Teachers seek supplies in wake of Kent School District budget crisis

The Kent School District teachers’ union is hosting a drive this week to collect supplies they say are needed because of budget cuts. But, district officials dispute their claims.

The Kent Education Association is asking the community to donate tissue, copier paper, toilet paper and other basic supplies, according to a media release from the Washington Education Association.

Teachers will collect donations from 3 to 6 p.m. Wednesday, Oct. 11, and Thursday, Oct. 12. Donations will be accepted across from Kent-Meridian High School, 25607 101st Ave. SE; the parking lot of the Covington Library, 27100 164th Ave. SE; the parking lot of the Fairwood Starbucks, 14022 SE Petrovitsky Road, Renton; the Kent Eduction Association office, 10427 SE 244th St.; and the parking lot of Kent Commons, 525 4th Ave. N.

Supplies can also be dropped any time the week of Oct. 16 at the KEA office.

The need for supplies comes after the district ended 2016-17 school year with a nearly $7 million budget shortfall. Supply budgets have been cut in the past year to balance the budget.

Despite the budget cuts, the district still has money to purchase necessary supplies, Kent School District spokesman Chris Loftis said in an email.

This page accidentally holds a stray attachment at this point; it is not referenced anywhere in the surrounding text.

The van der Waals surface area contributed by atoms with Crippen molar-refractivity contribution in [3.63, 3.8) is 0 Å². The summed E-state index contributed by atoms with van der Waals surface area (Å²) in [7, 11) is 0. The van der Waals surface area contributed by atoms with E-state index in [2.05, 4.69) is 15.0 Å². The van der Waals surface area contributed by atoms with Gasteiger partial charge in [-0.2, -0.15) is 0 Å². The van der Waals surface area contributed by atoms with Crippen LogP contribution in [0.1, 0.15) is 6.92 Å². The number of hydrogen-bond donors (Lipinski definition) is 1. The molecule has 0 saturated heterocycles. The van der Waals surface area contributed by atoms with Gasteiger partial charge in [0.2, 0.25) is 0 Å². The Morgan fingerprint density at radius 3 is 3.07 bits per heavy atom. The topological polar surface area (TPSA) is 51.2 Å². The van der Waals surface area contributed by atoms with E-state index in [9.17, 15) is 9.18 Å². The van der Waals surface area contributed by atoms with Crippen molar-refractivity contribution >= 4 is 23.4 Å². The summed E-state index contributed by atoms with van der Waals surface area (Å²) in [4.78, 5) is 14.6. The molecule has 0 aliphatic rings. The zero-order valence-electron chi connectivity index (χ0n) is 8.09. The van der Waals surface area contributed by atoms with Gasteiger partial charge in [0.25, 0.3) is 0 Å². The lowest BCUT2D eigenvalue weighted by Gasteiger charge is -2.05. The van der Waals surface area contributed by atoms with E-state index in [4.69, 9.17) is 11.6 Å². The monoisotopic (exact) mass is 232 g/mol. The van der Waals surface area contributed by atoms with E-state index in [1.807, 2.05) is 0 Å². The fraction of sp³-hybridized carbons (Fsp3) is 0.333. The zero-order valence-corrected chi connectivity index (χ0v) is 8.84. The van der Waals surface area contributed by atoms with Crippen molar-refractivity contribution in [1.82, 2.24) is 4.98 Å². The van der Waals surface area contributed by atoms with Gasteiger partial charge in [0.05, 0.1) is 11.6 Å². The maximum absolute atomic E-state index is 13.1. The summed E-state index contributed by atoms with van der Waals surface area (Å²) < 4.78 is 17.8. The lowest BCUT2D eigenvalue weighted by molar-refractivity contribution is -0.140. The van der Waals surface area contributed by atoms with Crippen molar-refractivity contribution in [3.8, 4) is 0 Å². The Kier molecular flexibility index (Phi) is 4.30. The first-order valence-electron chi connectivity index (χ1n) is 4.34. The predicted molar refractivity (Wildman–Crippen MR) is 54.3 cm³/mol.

“While the kindness and support of our community is greatly appreciated, neither local schools or the Kent School District is soliciting or accepting such donations,” Loftis said. “While we are experiencing budget challenges, we have an ample budget for those types of critical janitorial supplies. They are purchased in large quantities and in packaging that fits permanent dispensers. Unsolicited and non-conforming products would actually offer greater challenge and expense than value.”

But, teachers tell a different story, according to the release: Supply cabinets are secured with padlocks and chains; staff and students are asked to conserve toilet paper, facial tissue and paper towels; and teachers are being forced to return classroom supplies they’ve already purchased.

District administrators and the school board are sending mixed messages about the need for community donations, but teachers are committed to making sure their students have the basic things they need to succeed in school, KEA President Christie Padilla said in the media release.

“As educators, we put our students at the center of everything we do,” Padilla said. “Our school district budget is in a severe crisis, so we’re stepping up to do what needs to be done. We need solutions and action, not blame or obfuscation.”

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